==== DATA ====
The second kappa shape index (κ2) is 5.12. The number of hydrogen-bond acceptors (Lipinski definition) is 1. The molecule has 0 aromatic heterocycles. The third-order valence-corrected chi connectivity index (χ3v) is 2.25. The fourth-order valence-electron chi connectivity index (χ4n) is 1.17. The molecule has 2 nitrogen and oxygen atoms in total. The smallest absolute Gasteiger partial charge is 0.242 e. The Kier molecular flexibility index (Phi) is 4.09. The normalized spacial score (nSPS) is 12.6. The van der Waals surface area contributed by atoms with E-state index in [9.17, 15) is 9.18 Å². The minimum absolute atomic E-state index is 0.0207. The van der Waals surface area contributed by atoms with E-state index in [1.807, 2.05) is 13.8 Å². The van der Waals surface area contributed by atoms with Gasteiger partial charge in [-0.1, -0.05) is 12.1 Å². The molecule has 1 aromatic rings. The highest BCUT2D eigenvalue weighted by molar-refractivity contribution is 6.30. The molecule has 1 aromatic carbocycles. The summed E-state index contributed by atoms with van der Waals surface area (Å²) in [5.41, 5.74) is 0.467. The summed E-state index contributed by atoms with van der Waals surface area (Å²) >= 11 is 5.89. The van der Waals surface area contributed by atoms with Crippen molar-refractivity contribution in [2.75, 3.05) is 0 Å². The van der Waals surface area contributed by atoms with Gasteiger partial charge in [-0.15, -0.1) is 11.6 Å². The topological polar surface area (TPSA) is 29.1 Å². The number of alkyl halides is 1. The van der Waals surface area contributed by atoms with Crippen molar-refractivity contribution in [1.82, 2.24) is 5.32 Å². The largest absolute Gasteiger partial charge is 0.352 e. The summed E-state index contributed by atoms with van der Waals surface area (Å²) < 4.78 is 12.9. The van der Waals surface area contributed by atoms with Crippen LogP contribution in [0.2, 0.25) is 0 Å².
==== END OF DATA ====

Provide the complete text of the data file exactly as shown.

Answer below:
The second kappa shape index (κ2) is 5.12. The number of hydrogen-bond acceptors (Lipinski definition) is 1. The molecule has 0 aromatic heterocycles. The third-order valence-corrected chi connectivity index (χ3v) is 2.25. The fourth-order valence-electron chi connectivity index (χ4n) is 1.17. The molecule has 2 nitrogen and oxygen atoms in total. The smallest absolute Gasteiger partial charge is 0.242 e. The Kier molecular flexibility index (Phi) is 4.09. The normalized spacial score (nSPS) is 12.6. The van der Waals surface area contributed by atoms with E-state index in [9.17, 15) is 9.18 Å². The minimum absolute atomic E-state index is 0.0207. The van der Waals surface area contributed by atoms with E-state index in [1.807, 2.05) is 13.8 Å². The van der Waals surface area contributed by atoms with Gasteiger partial charge in [-0.1, -0.05) is 12.1 Å². The molecule has 1 aromatic rings. The highest BCUT2D eigenvalue weighted by molar-refractivity contribution is 6.30. The molecule has 1 aromatic carbocycles. The summed E-state index contributed by atoms with van der Waals surface area (Å²) in [5.41, 5.74) is 0.467. The summed E-state index contributed by atoms with van der Waals surface area (Å²) >= 11 is 5.89. The van der Waals surface area contributed by atoms with Crippen molar-refractivity contribution in [2.75, 3.05) is 0 Å². The van der Waals surface area contributed by atoms with Gasteiger partial charge in [-0.15, -0.1) is 11.6 Å². The topological polar surface area (TPSA) is 29.1 Å². The number of alkyl halides is 1. The van der Waals surface area contributed by atoms with Crippen molar-refractivity contribution in [1.82, 2.24) is 5.32 Å². The largest absolute Gasteiger partial charge is 0.352 e. The summed E-state index contributed by atoms with van der Waals surface area (Å²) < 4.78 is 12.9. The van der Waals surface area contributed by atoms with Crippen LogP contribution in [0.2, 0.25) is 0 Å².